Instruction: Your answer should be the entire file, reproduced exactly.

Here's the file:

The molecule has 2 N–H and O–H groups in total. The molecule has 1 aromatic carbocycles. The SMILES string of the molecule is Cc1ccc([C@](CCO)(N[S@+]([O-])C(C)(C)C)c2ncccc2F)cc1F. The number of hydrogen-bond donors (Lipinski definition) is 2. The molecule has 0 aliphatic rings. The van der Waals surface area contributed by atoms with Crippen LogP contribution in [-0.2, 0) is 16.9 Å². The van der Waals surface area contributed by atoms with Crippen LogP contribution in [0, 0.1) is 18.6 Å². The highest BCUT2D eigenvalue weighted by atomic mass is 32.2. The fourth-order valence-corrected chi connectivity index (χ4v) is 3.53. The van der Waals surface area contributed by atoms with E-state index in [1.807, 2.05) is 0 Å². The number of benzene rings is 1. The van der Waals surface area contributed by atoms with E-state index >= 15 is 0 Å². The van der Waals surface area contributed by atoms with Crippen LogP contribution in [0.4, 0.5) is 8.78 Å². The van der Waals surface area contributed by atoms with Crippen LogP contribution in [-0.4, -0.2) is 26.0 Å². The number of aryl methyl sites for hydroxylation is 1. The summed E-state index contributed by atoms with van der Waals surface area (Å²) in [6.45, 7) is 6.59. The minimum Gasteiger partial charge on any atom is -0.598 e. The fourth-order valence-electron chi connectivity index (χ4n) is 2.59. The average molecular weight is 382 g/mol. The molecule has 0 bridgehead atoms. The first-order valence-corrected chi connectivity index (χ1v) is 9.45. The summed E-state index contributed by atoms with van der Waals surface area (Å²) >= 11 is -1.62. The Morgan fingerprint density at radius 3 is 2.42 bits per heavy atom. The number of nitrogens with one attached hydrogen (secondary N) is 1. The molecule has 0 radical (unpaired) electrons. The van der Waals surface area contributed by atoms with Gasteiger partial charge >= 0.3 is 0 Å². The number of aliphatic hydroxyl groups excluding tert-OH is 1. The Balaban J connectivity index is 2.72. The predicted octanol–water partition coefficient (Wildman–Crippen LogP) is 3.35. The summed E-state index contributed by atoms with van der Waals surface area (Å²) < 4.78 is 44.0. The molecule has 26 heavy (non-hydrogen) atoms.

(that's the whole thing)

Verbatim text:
The molecule has 2 N–H and O–H groups in total. The molecule has 1 aromatic carbocycles. The SMILES string of the molecule is Cc1ccc([C@](CCO)(N[S@+]([O-])C(C)(C)C)c2ncccc2F)cc1F. The number of hydrogen-bond donors (Lipinski definition) is 2. The molecule has 0 aliphatic rings. The van der Waals surface area contributed by atoms with Crippen LogP contribution in [-0.2, 0) is 16.9 Å². The van der Waals surface area contributed by atoms with Crippen LogP contribution in [0, 0.1) is 18.6 Å². The highest BCUT2D eigenvalue weighted by atomic mass is 32.2. The fourth-order valence-corrected chi connectivity index (χ4v) is 3.53. The van der Waals surface area contributed by atoms with E-state index in [1.807, 2.05) is 0 Å². The number of benzene rings is 1. The van der Waals surface area contributed by atoms with E-state index >= 15 is 0 Å². The van der Waals surface area contributed by atoms with Crippen LogP contribution in [0.4, 0.5) is 8.78 Å². The van der Waals surface area contributed by atoms with Crippen LogP contribution in [-0.4, -0.2) is 26.0 Å². The number of aryl methyl sites for hydroxylation is 1. The summed E-state index contributed by atoms with van der Waals surface area (Å²) in [6.45, 7) is 6.59. The minimum Gasteiger partial charge on any atom is -0.598 e. The fourth-order valence-electron chi connectivity index (χ4n) is 2.59. The average molecular weight is 382 g/mol. The molecule has 0 bridgehead atoms. The first-order valence-corrected chi connectivity index (χ1v) is 9.45. The summed E-state index contributed by atoms with van der Waals surface area (Å²) >= 11 is -1.62. The Morgan fingerprint density at radius 3 is 2.42 bits per heavy atom. The number of nitrogens with one attached hydrogen (secondary N) is 1. The molecule has 0 radical (unpaired) electrons. The van der Waals surface area contributed by atoms with Gasteiger partial charge >= 0.3 is 0 Å². The number of aliphatic hydroxyl groups excluding tert-OH is 1. The Balaban J connectivity index is 2.72. The predicted octanol–water partition coefficient (Wildman–Crippen LogP) is 3.35. The summed E-state index contributed by atoms with van der Waals surface area (Å²) < 4.78 is 44.0. The molecule has 26 heavy (non-hydrogen) atoms.